If my time in Colombia holds true to this maxim, then WorldTeach orientation was but a prologue—the real adventure is about to begin.
I contemplated this reality as I sat on the van to Bogotá, watching the other volunteers be dropped off one-by-one at their respective host family homes. This time there would be no returning to the pupí sanctuary of Santa Cruz at the end of the day.
I’m not gonna lie. I was initially apprehensive when I found out I would be living with a host family—I had heard many a host family horror story that I’d rather not repeat.
|My Musical Host Parents Maisa and Jorge!|
When I watched the final accompanying volunteer get dropped off at her host family home, I found myself in the back of the van, utterly alone. It was then that it hit me how alone I really was. About to move in with a host family in southern Bogotá, I would be the only gringo for miles.
There can be no courage without fear, I told myself as I often do, and no reward without risk.
The van continued to hurdle southward. My eyes burned from the thick smog that pervaded the air. Bogotanos would laugh and throw darts at California’s pansy clean air laws. Global warming and mondongo soup are way more macho.
|Every Gringo's worst nightmare|
Finally, the van arrived at the gated apartment complex that would be my home for the year’s duration. I knew next to nothing about my host family, save for that it consisted of a teacher, her husband and 9-year old daughter.
|Mariania's Thank You Note|
One of the biggest fears every expat living with a host family has is that the food is going to suck. This fear was immediately extinguished when Jorge told me on the first day that he comes from a long line of cooks and that cooking is one of his passions. After stuffing my face with delicious arepas, Colombian style eggs and much more, I am more than satisfied in the food department.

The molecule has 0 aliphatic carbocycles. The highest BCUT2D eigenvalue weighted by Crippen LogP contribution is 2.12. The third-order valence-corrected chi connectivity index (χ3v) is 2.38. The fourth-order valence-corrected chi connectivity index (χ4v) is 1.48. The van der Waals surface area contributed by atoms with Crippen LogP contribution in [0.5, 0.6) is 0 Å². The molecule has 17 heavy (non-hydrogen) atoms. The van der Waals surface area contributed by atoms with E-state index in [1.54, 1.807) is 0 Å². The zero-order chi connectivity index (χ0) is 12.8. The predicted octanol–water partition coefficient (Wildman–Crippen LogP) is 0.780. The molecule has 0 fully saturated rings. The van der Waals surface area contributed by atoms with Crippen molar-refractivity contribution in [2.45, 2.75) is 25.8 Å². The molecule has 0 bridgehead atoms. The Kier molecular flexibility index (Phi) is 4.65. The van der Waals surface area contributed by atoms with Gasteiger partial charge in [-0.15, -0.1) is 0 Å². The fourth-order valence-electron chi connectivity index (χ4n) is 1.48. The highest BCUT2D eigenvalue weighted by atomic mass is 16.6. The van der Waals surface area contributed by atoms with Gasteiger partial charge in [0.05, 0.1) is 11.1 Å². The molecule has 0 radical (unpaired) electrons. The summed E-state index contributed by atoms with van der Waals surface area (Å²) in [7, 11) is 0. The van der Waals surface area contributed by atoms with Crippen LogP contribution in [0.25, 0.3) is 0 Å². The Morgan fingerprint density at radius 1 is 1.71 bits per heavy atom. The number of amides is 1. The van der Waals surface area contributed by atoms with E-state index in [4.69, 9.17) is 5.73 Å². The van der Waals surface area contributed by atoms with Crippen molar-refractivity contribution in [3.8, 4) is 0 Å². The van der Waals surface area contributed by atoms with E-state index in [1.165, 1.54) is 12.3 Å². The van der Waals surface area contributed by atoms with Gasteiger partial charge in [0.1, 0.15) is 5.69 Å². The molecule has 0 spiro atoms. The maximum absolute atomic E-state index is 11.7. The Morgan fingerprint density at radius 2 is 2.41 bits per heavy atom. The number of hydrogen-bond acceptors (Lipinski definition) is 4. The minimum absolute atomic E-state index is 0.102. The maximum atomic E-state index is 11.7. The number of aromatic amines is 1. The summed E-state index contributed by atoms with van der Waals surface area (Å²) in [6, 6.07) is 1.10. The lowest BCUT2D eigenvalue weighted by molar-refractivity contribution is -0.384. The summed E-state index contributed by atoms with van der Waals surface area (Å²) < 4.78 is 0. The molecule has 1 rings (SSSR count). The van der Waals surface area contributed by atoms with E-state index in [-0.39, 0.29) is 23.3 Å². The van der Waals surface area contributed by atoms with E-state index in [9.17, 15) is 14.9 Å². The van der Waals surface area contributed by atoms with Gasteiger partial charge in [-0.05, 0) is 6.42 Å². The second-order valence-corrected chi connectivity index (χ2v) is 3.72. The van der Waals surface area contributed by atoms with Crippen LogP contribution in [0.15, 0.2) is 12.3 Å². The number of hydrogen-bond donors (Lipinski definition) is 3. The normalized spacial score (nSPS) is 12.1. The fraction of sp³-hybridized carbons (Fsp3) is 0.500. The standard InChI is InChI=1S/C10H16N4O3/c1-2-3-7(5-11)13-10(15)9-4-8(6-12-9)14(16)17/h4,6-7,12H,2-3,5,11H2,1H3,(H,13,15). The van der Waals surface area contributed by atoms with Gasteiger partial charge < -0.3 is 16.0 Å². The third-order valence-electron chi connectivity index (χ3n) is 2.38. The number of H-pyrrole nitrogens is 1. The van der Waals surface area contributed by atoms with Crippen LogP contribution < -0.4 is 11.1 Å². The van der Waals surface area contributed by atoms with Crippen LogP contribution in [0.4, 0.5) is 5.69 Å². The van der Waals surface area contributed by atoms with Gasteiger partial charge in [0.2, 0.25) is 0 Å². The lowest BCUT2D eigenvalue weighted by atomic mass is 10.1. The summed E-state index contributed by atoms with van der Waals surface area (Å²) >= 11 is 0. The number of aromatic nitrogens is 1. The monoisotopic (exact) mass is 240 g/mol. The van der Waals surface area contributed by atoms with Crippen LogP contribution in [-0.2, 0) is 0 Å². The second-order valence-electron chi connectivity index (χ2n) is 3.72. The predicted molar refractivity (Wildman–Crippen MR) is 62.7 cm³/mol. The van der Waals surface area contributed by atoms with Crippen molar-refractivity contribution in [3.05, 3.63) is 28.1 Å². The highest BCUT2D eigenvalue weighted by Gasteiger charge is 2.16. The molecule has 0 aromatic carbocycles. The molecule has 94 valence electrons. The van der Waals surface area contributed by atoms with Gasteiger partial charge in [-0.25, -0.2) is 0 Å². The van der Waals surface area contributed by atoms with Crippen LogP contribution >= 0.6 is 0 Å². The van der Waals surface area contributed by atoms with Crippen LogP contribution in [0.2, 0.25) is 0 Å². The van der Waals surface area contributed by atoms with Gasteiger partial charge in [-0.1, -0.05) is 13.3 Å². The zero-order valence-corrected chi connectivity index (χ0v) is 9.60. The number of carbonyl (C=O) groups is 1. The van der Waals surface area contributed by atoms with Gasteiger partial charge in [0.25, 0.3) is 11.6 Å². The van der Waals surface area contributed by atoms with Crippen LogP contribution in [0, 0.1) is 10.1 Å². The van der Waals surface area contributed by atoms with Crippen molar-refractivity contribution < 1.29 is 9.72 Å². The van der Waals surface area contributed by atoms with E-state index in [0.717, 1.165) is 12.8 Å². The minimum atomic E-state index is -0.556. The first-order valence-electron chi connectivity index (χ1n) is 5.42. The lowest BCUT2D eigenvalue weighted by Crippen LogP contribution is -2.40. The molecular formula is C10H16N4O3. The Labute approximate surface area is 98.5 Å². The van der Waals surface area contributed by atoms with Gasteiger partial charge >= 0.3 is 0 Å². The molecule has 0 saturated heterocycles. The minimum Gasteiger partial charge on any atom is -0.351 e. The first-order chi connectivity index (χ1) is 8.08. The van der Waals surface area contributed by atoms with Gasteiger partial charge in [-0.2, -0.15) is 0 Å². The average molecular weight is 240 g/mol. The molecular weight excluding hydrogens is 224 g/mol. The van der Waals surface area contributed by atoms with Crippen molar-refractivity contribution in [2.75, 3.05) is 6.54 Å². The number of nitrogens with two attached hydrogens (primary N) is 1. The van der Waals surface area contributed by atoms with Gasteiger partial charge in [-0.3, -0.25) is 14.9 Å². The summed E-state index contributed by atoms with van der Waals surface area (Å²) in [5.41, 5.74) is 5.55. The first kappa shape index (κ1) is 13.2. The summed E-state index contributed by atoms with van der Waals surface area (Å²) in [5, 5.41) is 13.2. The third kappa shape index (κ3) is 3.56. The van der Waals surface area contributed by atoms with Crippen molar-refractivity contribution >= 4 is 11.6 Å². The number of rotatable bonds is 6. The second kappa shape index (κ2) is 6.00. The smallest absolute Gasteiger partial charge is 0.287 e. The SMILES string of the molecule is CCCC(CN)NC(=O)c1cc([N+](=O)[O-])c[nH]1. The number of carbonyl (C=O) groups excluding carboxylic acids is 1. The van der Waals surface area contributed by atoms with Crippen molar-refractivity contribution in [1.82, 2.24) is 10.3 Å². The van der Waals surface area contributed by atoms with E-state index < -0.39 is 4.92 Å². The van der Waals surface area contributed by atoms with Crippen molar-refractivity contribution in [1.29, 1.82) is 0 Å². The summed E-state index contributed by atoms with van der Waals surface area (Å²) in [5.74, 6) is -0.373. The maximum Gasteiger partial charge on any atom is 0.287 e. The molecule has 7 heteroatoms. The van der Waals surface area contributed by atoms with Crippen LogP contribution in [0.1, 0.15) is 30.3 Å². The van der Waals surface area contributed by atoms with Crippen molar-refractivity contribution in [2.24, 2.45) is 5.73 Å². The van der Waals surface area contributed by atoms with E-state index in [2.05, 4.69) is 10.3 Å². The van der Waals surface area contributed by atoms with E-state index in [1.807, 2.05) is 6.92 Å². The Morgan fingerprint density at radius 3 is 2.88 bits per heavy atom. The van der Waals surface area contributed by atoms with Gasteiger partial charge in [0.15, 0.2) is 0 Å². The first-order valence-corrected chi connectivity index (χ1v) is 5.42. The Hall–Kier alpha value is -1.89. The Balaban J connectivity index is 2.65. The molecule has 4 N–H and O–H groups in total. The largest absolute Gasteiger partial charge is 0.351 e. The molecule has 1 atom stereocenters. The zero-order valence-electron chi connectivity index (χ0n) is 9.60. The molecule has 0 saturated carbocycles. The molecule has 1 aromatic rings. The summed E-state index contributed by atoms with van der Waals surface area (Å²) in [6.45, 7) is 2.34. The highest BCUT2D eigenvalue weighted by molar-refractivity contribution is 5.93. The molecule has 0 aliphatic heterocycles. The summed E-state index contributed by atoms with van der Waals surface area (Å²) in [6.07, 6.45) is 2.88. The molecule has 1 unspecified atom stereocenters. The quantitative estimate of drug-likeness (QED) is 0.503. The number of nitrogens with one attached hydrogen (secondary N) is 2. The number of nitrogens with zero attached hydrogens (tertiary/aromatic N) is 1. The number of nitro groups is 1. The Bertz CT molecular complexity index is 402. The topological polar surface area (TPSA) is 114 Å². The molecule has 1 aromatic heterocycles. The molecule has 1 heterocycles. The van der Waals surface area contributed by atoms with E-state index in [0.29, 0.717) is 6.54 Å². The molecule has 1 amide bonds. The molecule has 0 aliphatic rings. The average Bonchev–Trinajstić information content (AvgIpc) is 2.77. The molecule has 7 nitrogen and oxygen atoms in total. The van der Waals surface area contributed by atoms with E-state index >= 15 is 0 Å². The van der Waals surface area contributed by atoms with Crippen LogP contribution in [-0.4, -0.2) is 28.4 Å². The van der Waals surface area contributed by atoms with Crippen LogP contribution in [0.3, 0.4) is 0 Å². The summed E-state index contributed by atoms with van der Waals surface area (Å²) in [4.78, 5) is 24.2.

One of the things I was most excited about my host family assignment was that I would have a little host sister. Coming from a family of nothing but boys (even the dog is a dude), I was overjoyed at the thought of having a sister. My host sister, Mariana is eight years old, loves Hannah Montana and is totally awesome (despite the fact that she loves Hannah Montana). She doesn’t speak English, so I am forced to speak to her in Spanish (which is good for me).
|Me and Jorge|
As a host brother gift, I gave her a journal with some pens I bought in Cota. I was worried she wouldn’t like it, but it just so happens she loves to write and the journal has hardly left her side since she received it. She wrote me a thank you note on one of the journal’s pages and gave it to me. Mariana often tries to tell me chistes (jokes) in Spanish, which go way beyond my bilingual comprehension abilities, so I usually just nod my head and laugh so as not to reveal my gringo-ness.
Mariana suffers from Spinal Muscular Atrophy, a degenerative neuromuscular disease that forces her to use a wheel chair to get around. I am trying to learn how to help take apart and reassemble her wheel chair so I can help her get in and out of the car when we go places. The fact that the wheel chair doesn’t seem to faze her is truly inspiring. We are having a birthday fiesta for her this weekend and I am stoked.
My host family has made me feel truly welcome and with them at my back, I am ready to take control of the narrative of my Colombian life.
In other words, I say to Life; bring it.